How to Create & Upload Comics for Webtoon using Clipstudio Paint Pro & Photoshop | Ariann Aguilar | Skillshare

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How to Create & Upload Comics for Webtoon using Clipstudio Paint Pro & Photoshop

teacher avatar Ariann Aguilar, Art Director & Illustrator

Watch this class and thousands more

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Taught by industry leaders & working professionals
Topics include illustration, design, photography, and more

Watch this class and thousands more

Get unlimited access to every class
Taught by industry leaders & working professionals
Topics include illustration, design, photography, and more

Lessons in This Class

8 Lessons (41m)
    • 1. Introduction to the class

      0:58
    • 2. Creating templates for your comic

      5:25
    • 3. Drafting and Laying out our Comic Page

      8:34
    • 4. Inking your Comic Page

      4:52
    • 5. Coloring your Comic Page

      11:58
    • 6. Cropping your Comic Pages

      3:50
    • 7. Uploading our Comic Series to Webtoon

      5:07
    • 8. Class Project

      0:30
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About This Class

In this Skillshare class we will learn how to create a template for our comic book pages, how to tackle drafting, inking, coloring, and cropping our comic pages for webtoon and uploading our project to create a webtoon series for canvas! 

Meet Your Teacher

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Ariann Aguilar

Art Director & Illustrator

Teacher

I made a couple of videos talking about how to take good reference pictures for your drawings and creations. It's free and on YouTube! Take a look: 

 

 

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Transcripts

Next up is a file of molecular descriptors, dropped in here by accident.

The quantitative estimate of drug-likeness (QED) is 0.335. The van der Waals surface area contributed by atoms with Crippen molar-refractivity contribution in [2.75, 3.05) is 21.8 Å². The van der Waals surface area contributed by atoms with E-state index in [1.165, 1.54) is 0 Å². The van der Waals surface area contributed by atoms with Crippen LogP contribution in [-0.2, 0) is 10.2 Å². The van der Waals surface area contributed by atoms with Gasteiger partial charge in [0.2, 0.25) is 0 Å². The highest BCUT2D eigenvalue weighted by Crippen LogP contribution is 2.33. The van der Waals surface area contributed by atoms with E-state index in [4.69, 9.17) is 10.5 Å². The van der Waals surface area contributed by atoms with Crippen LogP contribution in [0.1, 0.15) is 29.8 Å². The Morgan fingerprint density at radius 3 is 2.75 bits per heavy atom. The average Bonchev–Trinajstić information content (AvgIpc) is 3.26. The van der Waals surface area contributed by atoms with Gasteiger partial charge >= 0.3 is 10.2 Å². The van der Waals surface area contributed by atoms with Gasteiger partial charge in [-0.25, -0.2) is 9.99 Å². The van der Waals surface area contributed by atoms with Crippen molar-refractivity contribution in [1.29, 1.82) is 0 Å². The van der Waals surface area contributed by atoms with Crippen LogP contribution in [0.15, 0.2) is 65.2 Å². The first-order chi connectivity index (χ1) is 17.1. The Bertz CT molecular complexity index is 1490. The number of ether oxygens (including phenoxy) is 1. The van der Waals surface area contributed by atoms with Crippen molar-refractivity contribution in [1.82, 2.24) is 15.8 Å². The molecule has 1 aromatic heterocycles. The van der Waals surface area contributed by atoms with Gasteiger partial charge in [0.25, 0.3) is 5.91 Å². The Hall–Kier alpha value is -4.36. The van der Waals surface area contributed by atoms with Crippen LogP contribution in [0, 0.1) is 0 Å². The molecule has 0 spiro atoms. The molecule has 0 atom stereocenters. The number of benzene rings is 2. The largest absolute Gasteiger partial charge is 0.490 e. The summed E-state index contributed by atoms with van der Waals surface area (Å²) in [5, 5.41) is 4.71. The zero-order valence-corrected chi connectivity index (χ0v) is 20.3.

1. Introduction to the class: Hello everybody and welcome to our still usher class. In this class, we're going to be learning how to create and upload a web tune comic book page. Now for this class, you will need clips, studio paint, and preferably, you also will need Photoshop. Now, if you don't have Photoshop, Dory, there's a way around it, but if you do, it's much better. You will also be needing a pen tablet or display tablet to be able to draw on your computer. I do require for you guys to have a basic understanding of clips, studio paint as I'm just going to be showing you how I lay out and create a web page on clips to your paint. But I will be showing you a bit of the process of creating the pj itself. Once we've created the comic book page, I will be showing you how to set up your web tune comic on web tunes. Now if you have everything you need, let's hop into the class. 2. Creating templates for your comic: Alright, so the first thing you gotta do is open up Eclipse studio paint Pro. Now, we're going to be curating a template for any future projects that you have for new pages that you want to update for your web tune. So what we're going to do is we're going to create a new file. Now, a web tunes requires you to upload images in the following dimensions, 800 by 1280. But we want to be able to crop this image the best way and the easiest way possible. So I usually try and keep it with 800 width and 1200 height. Now because you never know if your comic is gonna become popular or if there's anything that you're gonna wanna print. I do like to make the size of our web tune a bit larger. We're going to be able to reduce its size once we've finished the page. But for starters, I like to begin with the following dimensions. This may seem really large, but do not worry, it's just double the height and we're just adding a little bit more dimension so that we can create. And I mentioned that can be printed without any problem. So this is the setup that I have for creating a template. That's usually the way I go about it. And I recommend for you guys to do the same. We don't want to be drawing on a page that is really short because then we're going to have to create new files a lot and we want to reduce the amount of work that we do. So that's why I try and make the height of our file double. Once we've done this setup, we're going to go over here to the layers and we're going to start making folders to keep everything organized. This is very important because you will be creating a lot of layers when you do your comic. Even though depending on your style, there's going to be less or more layers. You still want to keep everything tiny and organized. So I'm going to create the first folder, which is going to be my drafts folder. And I'm going to write draft here because it's important to keep everything organized. Now, the second folder I am going to create will be backgrounds. Sometimes I want to draw a background that I want to reuse in the future. So if I ever need to do that, I like to draw all of my background's in one folder so that I can keep them and not have to erase lines or anything like that if I ever need to use it again. So we create background. Now, we're going to create the inking folder in here. I'm going to be inking all of my characters. So that's where all the finalized inking is gonna go. Between inking and background. I like to create another folder which will be color. So if you're a comic book is going to have color, this is very important. Now we're going to create another folder. And in this folder I'm going to create, I'd like to call this folder frames because this is where I'll be making all of my boxes where the panels will be going. You can also call it panels, but I like to call it frames for some reason. I've always been doing that, so I just keep doing it. Then we're going to create bubbles, which is where the speech or thought bubbles are gonna go, or even the action bubbles. And finally, our text. Sometimes when I'm creating a comic that has a specific font or specific line weight or specific brush. I like to create an extra folder that just says information. And in this folder, what I do is I basically add the font that I'm using. So for example, in this comic, I am using the font comics cartoon. And I'm using it in the size 26. And if it's a thought bubble, I'm using the sack, he's 16. This is going to be important because if at any point you stop drawing your comic and then you come back to it later. You want to be able to remember what font you use and what brushes you use. So I also say that for this comic, amusing, the tapered ten, and I'm using it in the size six. Now I'm using black for my inking, but if you'd want to maybe color the font here, the color that you're using for inking. You can also do that. So I'm just going to move this to my information folder and close that down. That is basically how I lay out the template for my comic. And I keep this template so that I can keep creating pages for my comic and not have to redo all of this all over again. In the next class, we are going to see how to go about drafting. So let's hop into that deal. 3. Drafting and Laying out our Comic Page: Hello and welcome back. Now we're in the drafting part of our class. Now, drafts serve to make us understand the layout of our pages and helped us draw them out without having to add too much detail. We can see if the, if the drawings are flowing for the readers and what sort of images we want to put it in our comic book pages. What I like to do for my drafts, as I always like to draw them really, really tiny on a piece of paper that I have on a notebook or a sketchbook in, I'm going to be inserting a photo of the sketches that I made for this episode specifically so that you guys seeing it idea of how rough I make my drafts from that draft that I made traditionally with a pen on a piece of paper. I look at it while I start drafting here digitally. Now the thing about comics is that you're going to be making so many drawings and you want to work smart and not hurt. So sometimes you can use panels from previous episodes to aid you in telling a story without having to redraw every single one. So for this draft, you'll see that I already have one of my panels almost completely finished. And I'm going to be placing this one on my ink panel. The reason I'm going to be doing this is because I am going to be modifying the expression on his face. And I would like to add color and color that. Once again, when I'm done changing the features of his face. For now, we're just going to leave that there just so we know where it lays on our page. And then we're going to move to the next panel. The first thing that we ought to do though, is add the texts because the tax is going to take up a lot of space. And then sometimes all of the texts can actually take over the illustrations and we don't wanna do that. So I usually like to write off my comic books, panels and texts and conversation, dialogue or anything like that on a Google Drive, on a Word document so that I can go to it and copy everything and not have to rewrite it with mistakes or anything like that. So I have my document here, and as you can see, I've written a lot and I already have a lot of episodes written down. I do recommend for people, if they want to make a comic that's going to be a little bit longer. Write everything down before you illustrate that way. You already have a picture in your head of what you want it to look like and where the story is going to go. But there's also some people are just like to go about it straight away and start writing it without planning all that much, which is completely fine and you can also do it. So I already have this panel, which I just need to modify a little bit for the expression in their faces. So I'm just going to mark this with yellow because that's what I like to do. And now I'm going to focus on the next phantom. Well, we're going to be copying this. Dialogue right here. And now I can go to my text tool and write down, just copy and paste the dialogue. Like I said before, for this comic, I like to keep everything with a 26 sides Fund. And I'm just going to start modifying so that it can fit perfectly on the layout that I want. That is the first piece of dialogue that I'm going to be adding to my page. But I know there's going to be a second piece of dialogues that I can fit it in to this page. So I'm going to go back again to my document and I am going to copy this next one. Alright, now that we have our text, There's something that you guys could do include pseudo paint, which has to simply go to the, this tool that's called the sub tool, balloon. And you can already draw the balloons on top of the text, and it will create the speech balloon that you might like to add. But the problem here is that when you do that, the balloon is pasted on the same layer as your text. And if you want to modify the text or changed the shape of the texts, that can be a problem. So what I like to do is I like to graph my text layers, put them in the text folder that I created, and then hide that. Add a bubble where I know more or less the text is going to be. And then I move that balloon to my bubbles. And then now I make my text visible. And I changed the position text so that it fits the balloon or vice versa. And I do the same with the other one. Alright, now that we have our balloons and we know where the text is going to be laying, we can actually start to add our panels or frames. And then below those we can start drawing what we want the drawings to look like for this page. So we're going to go to frames to my friends folder. And I like to create frames by using the figure tool. And I usually go for a rectangle. I try to keep my brush size at six and I make my rectangles completely black. So this is where I want my second panel to be positioned. Now the way I'm looking at it, I don't really like how it looks, so I'm just going to try and make it converge a bit with the speech bubble that I created. Like kinda looks a little bit better and it's more appealing for this style of creating comics for web tools. And then I'm going to create this second panel, which is going to be a bit longer because it's also good to change the shape and sizes of your panels. You don't want to constantly be doing the same size all over again over and over again because That's gonna get boring for the reader and you want to try and avoid that. Now I'm going to go ahead and make the draft. The draft is pretty simple. It's just a rough drawing of what you're into. Drawing is going to look like. I usually like to make it a with a color like red or blue. And I like to turn the opacity down to 48 so that it's not super strong and so that I can paint over it for my inking process. So I'm just going to go based on what I already did on my little sketch book that I have and just brought the draft. I'm going to be spinning this up for you guys so you don't get bored. Excellent. Now that we have are drafts completely finished? I know exactly where my characters are standing in the panels. So now for the bubbles, I can add the tails for speech bubble if I wanted to. This will depend on the style that you guys are using for your comic. I'm not necessarily teaching you here how a draw or how to color or lay out your web tune or your web comic, because this will depend entirely on your Agassiz style and liking. So I really don't want to tell you exactly what to do in that sense. I'm just trying to teach you how to make the process of creating comics easier for you. So now that I've created this draft and the speech bubbles, I even changed a piece of the texts here because I figured that it would be a little bit funnier if I added this text instead of what it said before. And this is the magic of drafts. You can see what you're drawing and you can see if it works or if it doesn't. And you can add on top of it because you haven't really started inking or coloring and changing things is not as hard, which is amazing. Now we're ready to go into the inking part of this class. So I'll be seeing you there. 4. Inking your Comic Page: I know I've been talking a lot about drafts and creating a template for the comic. And you're probably wondering when we're going to start making the actual comic. Well, this is a first step to actually make the comic a reality. If you want to put it like that, we are ready to Inc everything. And like I said, there's a few things I'm going to modify it to be modifying about this first panel right here that I've already created for episode number four of my comic. And if you guys are wondering, this comic that I'm showing you is an actual real life example of a real comic that I am publishing. And it's called drive me crazy. I invite you all to check it out if you feel like checking it out. Now, like I said before, what I wanted to do with this panel was to change the expression of his face specifically. So that's exactly what I'm going to be doing. And learn to go over his facial expression first. And then I'm going to start inking the drafts that I created below that panel. Alright, so he is noise in this part of the story. And I wonder reflect that because previously he just looked very awkward. So there's a few things that I like to recommend for people who are making comics, specifically in regards of their characters. And that is that if you guys want people to remember your characters all the time, you should definitely try and give them features or clothing that people will recognize over and over again. Sometimes if a character addresses the same all the time, or if a character has specific features that differentiate them from everybody else, It's easier for people to understand who they're looking at. If you're drawing characters that all resemble each other, it's going to be very confusing for the reader. You will probably know who stocking and who you're drawing, but people are not as familiarized with your comic as you are. So you have to take that into consideration. For example, this is Ada in one of his differentiating features is that he has a sort of cut out iro and he's wearing a hearing on one of his ears. And this is that Anika and her differentiating feature is definitely her hair and also her fringe, which always stays the same, as well. As well as these two strands of hair that she's always wearing. Alright, now that I've changed the expression on his face, I'm going to start drawing the inking part of, of the graphs that we create it. I'm going to be splitting this up so you guys don't get bored once again. And I hope that you guys can follow along and trying to create your own inking while we do this. Perfect, now that we're done with our inking, we can hide our draft layer because we don't need it anymore. Now you may have noticed that I drew my lines even outside of the panels that I create it. And that's because when I'm thinking, I don't want to be worrying about whether or not I draw everything within the panels that I created or the frames I just like to draw. And then once I'm done with inking, I'll just grab the selection tool and erase those lines. It's very quick and easy and it only takes a couple of movements so that, you know, it's totally worth it for me to not have to worry about those lines getting out. Now, we're done with the inking and we're ready for coloring. Well, one thing I do like to mention for this part before we gotta coloring is that you guys have your own creative style and your own creative way of doing things. So do not worry about the way you draw lines right now. The way you ink, if you're just starting out, you will be getting better every time we draw a new page, a new panel for your comic. So just keep that in mind and don't be discouraged by anything. 5. Coloring your Comic Page: You made it to coloring. And this is one of two ways, your favorite part or the part you hate the most. For me, I'm somewhere in between. Sometimes I like to do this, sometimes I really don't like to do this, but we'll get through this together. Now, for this part, I do like to hide my text and my bubbles because I will be coloring inside of the boxes or the panels and I don't want those bubbles to interfere. I also notice that I made a line here without intending to, so I can erase it. And I will be showing you what I do to color things faster because I don't like to take way too long coloring things. So what I do is I go to my paint bucket tool. I go to refer to other layers or refer other layers. This will allow me to color everything without having to worry about the color getting out of the lines. This is going to take into consideration every layer in your document as of right now and how it looks so that you can paint inside of every single part of your inking the fastest way possible. That's why when I'm inking, I'd like to close all of my shapes so that I can color them with ease. You don't have to do this. You can definitely color by hand, but this is the way that I do it. You can also color by selecting the areas with the selection tool. This one right here, but that is not the way that I do it. So I'm just going to be showing you the way that I do it myself. There are few things that I do color before I go into my coloring folder and as just the parts that I like to fill with black. So for example, her eyebrows are totally black. And I don't care if it stays within my inking layer because I'm not going to be shading the completely black parts of her face. He also has black eyebrows, so I'm going to be doing that and his inside of his mouth. And I also like here, this is a part where I like to make the cut IRL Show. All right? And finally, I think I also, okay, I don't need to do anything here. So now is a coloring part. And one thing that I will recommend for you guys is to, separately from your comic, create files for every character that you are going to be using that so that you can go back to their base colors and always use those so that the colors don't fluctuate from one episode to another. For example, I'm just going to separate this to the side. I have Deinonychus page here, and as you can see, we have several examples of how she looks and different angles, as well as the way that I could potentially shade her. Now this shading is a little bit more render than what I wanna do for my comic because I don't want to take too much time coloring, but you can definitely go for a more rendered version for yourself. And here below her name are the colors that I would normally use for her. I also have one of these four eta. And as you can see, I can also see several angles of his face and his colors are right here. There's one color that I missed in here, which is the color of his eyes. But I can always just, I draw up here and select it. One more thing that I do, as you can see, is I have this page right here, and this was one of the last pages that I drew. And I'm just going to refer to it for the clothes that I created for them so that I use the same colors as well. So the first thing that I'm going to be coloring is their skin. And I'm just going to be using my eyedropper and I'm going to select hurt color of her skin. And that's going to be my first layer. So in my first layer, I'm mainly going to focus on the color of her skin and his skin as well. As you can see, this allows me to color with 0s, not having to worry about coloring outside the lines. And it just makes the process so much easier for me so that I don't have to manually go and color everything. There will be details that it won't color perfectly, but you can just go into those details and color them yourself. That's just like some touches that you have to do, which are not very time-consuming. And it's definitely faster than coloring everything by hand. Now that I've colored hair, skin, I can use the eyedropper again, go to etas page and select his skin color and do the same with him. I'm going to be doing the same thing for every single part of his of their drawings. So like I'm going to do the same with the clothes and with the hair. For example in here, I didn't close my shape properly. So you can see that it colored his hair. No worries. We can go back, grabbed the inking pen and simply fill in that gap so that we can collect it without any issues. You've seen their ego problem fixed. So I'm going to be doing a spit pain for this so you guys don't get bored with the way I do the flats. And then I'll come back just to show you how I like to shake my comic. Our flats are done and now we can get onto shading and adding light. This again will depend on each and every one of your preferences. But I am going to be telling you how I do it myself. As a guide. I like to do cell shading because that's the easiest way for me to do things. I have certain colors that I'll use for shapes and certain colors that I will use for lights. I'm going to be showing you an example of how I do this with their skin. So I'm here in the layer where the skin will be. I add a new layer and I create a clipping mask. I'll be making a layer for the blush and their skin. Recreating a layer for the shading in their skin. And I am going to be creating a layer for the light in their skin. A thing to keep in mind is that you want your light source to be consistent throughout your comic depending on the scene that you are doing. So for example, for me, in this scene, the sun is hitting them from the right side and the shades are placed on the left side. So I'm going to be creating first my blush layer, which will be a normal kind of layer. I'm going to be using an air brush for this and the blush that I use for them as the same color. So I'm just going to drop this one and use it for both of them. I do like to add blush in their faces. Blush in their shoulders have they're showing in their elbows and In their hands because that's usually where the blood vessels show redness the most in humans. And it just makes them look a little bit more lively. Great. Now I'm going to be creating the shade layer, the shading layer. So for this layer, I change it to multiply. And for her, I use the same color of her skin for shading. And I'm going to be using just a regular marker pen or sometimes even the tapered pin. I used to use the watercolor brush for this, but sometimes it works for me and sometimes I'm not filling it too much. Today. I'm going to try it out just to show you guys how I do the shading. So like we said, oh, the shading is going to be placed on this side of their bodies. And we're going to try and keep it consistent. Now, I go about this sort of roughly because I don't like to take a set too much to him in the coloring process is kind of tedious for me sometimes. And if you have a good story, it really doesn't matter all that much. If the coloring is not super rendered. Having said that, you do have to make an effort to make it look good. Readers don't want to read something that doesn't look pretty. But you also don't want to break your wrist or your head trying to figure out how to color something the best, most incredible way possible. Sometimes the comics that we love the most are created by teams of several people. And sometimes those teams are so specialized that there's somebody who only dedicate themselves to shading, someone that only dedicates themselves to flooding and so on and so forth. So don't feel too concerned about your abilities for coloring. I know I used to, but now I've learned that it doesn't really matter as long as this story is good and the artists good enough, depending on your level of mastery with coloring, that'll be just good enough for you guys. So really don't worry too much about it. I'm using the same color of her skin to shade eta as well. I'm going to be going over all the shading with every single part of my layer, so I will speak that part of and also because its rating, I don't want to annoy you guys with the sounds of the raindrops. But before I do the speed paint part of this class, I'm just going to be showing you that I also add light by creating another layer. But this time this layer will be a hard light layer. And I'll be using again the base color of the skin or just some little details like the bridge of their nose or maybe their shoulders where sunlight will hit more. And for him, I also use his base color of skin just to add a few hints of light here and there. Alright? And also for the style that I'm doing for this comic, I don't really shade the clouds all that much, so I'm not going to be worrying about that too much. I am going to be shading the hair and some parts of, for example, the ice and things like that. So I'm going to be doing the speaking for that and I'll see you when I'm done. Now, we're ready to move onto just basically formatting this so that we can upload it to web tombs. I'm going to be adding, obviously just showing the text and the bubbles so that we can see them. And so that the page makes sense for this episode specifically, I will be creating Maybe two more pages like this one so that the story in that episode makes sense. In once I'm done with those pages, I'll be showing you all of them and how I format them on Photoshop so that I can upload them to weapons. 6. Cropping your Comic Pages: Here is the page that we worked on together. But for this episode, like I said before, I needed to create two more pages. I like my episodes to be more or less ten panels long. They can be over ten, maybe 11 or 12, or below ten, maybe nine or even seven. But I find this a good number of panels for people to be engaged with your story and want to keep reading it. So we have the three pages here and now the thing is to upload it to web tunes. We need to reduce their sizes because of their weight too vague right now. So what we're going to be doing is we're going to go to image, image size and reduce the size to 800. We're going to be doing this with all of our pages. And now that they have all been reduced in size, we're going to be cropping them so that we can save them as jpegs to be able to upload them to weapons. Some people like to create way, way longer strips of their story so that they don't have to do three different files like I've done here. But this is a way that I find it more comfortable for me since my episodes or not so long. I don't really need to make a long, long strip. I'm more than happy making three pages like this. So the normal way you would go about it would be to grab the first page and go to BU New Guide and click on horizontal. And what I do is I type in 50%. So what this does is that it, it creates that line in the center of our page so that we can crop it with our selection tool like this and save it as a J peg. So that would be a way to save your files. Then we go back to our selection moments of this action and we just simply click on the selection tool, select inverse and crop again. And that way we have page to. Now do not save your PSD file or your clips studio pain file like this because you're going to ruin everything that you've done and all of your layers will be lost. So make sure to always click no. Or if you want to be on the safe side every time you close this, just leave it open so you don't have to worry about saving it cropped, which has happened to me and it's completely try to, I'm going to do the same here. And now I'm simply going to crop and Save As apec. I'm going to be doing this for all of my pages. And once I'm done, we're going to go over to weapons. Now, guys, I wanted to tell you that if you don't have Photoshop, don't worry. There are places where you can go and crop your images the way we just sit here on Photoshop. If you type into Google crappy CRO, PPI, you'll find this website where you can download an extension so that you can crop the your images the way they show you here. So you have your long strip and it just splits it into images that are a good sites for web tunes. I haven't personally used it, but I've heard good recombination. So if you guys don't have Photoshop, this is a way that you can crop images. 7. Uploading our Comic Series to Webtoon: Now we're going to go over to what dunes were here on web tune. And I'm not going to show you how to create an account because that's pretty easy. But I am going to be showing you how to publish your very first web tune comic. So what are you going to do is you're going to go here at the top right corner and click on Publish. As you can see, Web tune shows me all the comics that I've written and it allows me to add an episode if that's what I desire. But since I'm going to be showing you how to create a new series, we're going to click on create series. And now you have the option to choose two types of genres. So for the comic that I'm making, the generous that I chose were Romans and drama. And now you have to type in the series title. The series that I'm making is called drive me crazy. And you just have to write a bit of a description of what the story it's about. So here is where your description would be. And now finally, what you have to do is you have to create an image that is square them image, so squared dimensions. So you can use it as a thumbnail for your story. I already have one, but you guys can make your own. It doesn't necessarily have to be 436 by 436, but that is the recommended size. So I'm just going to click on Select Image and I'm going to go to the folder where I've saved everything from my comic. And now I can click on the thumbnail that I want to use. Once we've chosen this, you can either select or not select this part here. If you're a series contains explicit contents or if it needs parental advisory, mine doesn't, so I'm just going to skip that. Create series. And now we're ready to create our first. And now the episode I made is definitely not the first episode, but this is just an example of how to do it. So I'm just gonna type in Episode example. And the thing here is that you want your readers to want to go into the episode. So you want to show something from that episode that might be appealing to them. So what I do is I go back to Photoshop and I open any of the pages that we just cropped, specifically one that I think might catch the reader's eye more. So I'm going to choose this one as it's showing an annoyed expression that I want to share with my readers. And I'm simply going to be selecting this as a square. So as you can see in here, I can see the inches that I am selecting. And I'm just trying to select them so that they're a perfect square. Now you can do this by clicking on shift, and that'll make a perfect square as well. We're going to choose the drawing we wanna crop as a square. And I'm just simply going to crop it and save it as my that'll be my episodes thumb. Once I've chosen that, we're going to go over to weapons again, and we're going to drag that image here or just select it. So in my case, this was for Episode six. And now you can select all of the files that you've created for your comics. So from page 12 all the way to page six, amazing. Now everything has been uploaded to my what to do. What I do want to check is if all of the pages are in the right order so that I can arrange them correctly and so that they all make sense for the reader. Once you're done with this, it's recommendable to write something about the episode that you want to share with the readers at the end. And now you can preview this comic as a PC or as a mobile phone. I like to reviewed as mobile because that's the way most people read what tunes now. So I'm just going to make this a bit bigger. And I'm just going to scroll through it to see how it's going to look if it makes sense if I corrupted correctly. And that's basically it. Some people like to add in altro below all of this that you can add later on has another page. You go through the same steps of resizing and cropping it so that it fits the requirements for web tunes, but that is the way you can do this. So now the last thing to do is basically to publish the episode. Now, because I am publishing my actual comic, I'm not going to be publishing this episode. I'm just going to save it as a draft. Once you've saved it as a draft, you can choose to publish it by clicking this button once you're ready or if you want to add more episodes before you publish your web tune. And this won't be seen by anybody until you press published. So that's a good thing to keep in mind. 8. Class Project: For our class, the tasks that you're going to be doing for your homework will be to create your very own wept. When I really look forward to seeing what projects you create so that I can read your web tunes. You can leave a link to your web two and below so that everybody can read it with us and we'll definitely be checking everybody's work. So I'm very excited to see all of them. And I really hope that you enjoyed this class. I hope that was helpful and I hope that illustrated a little bit more on how to publish your web tunes.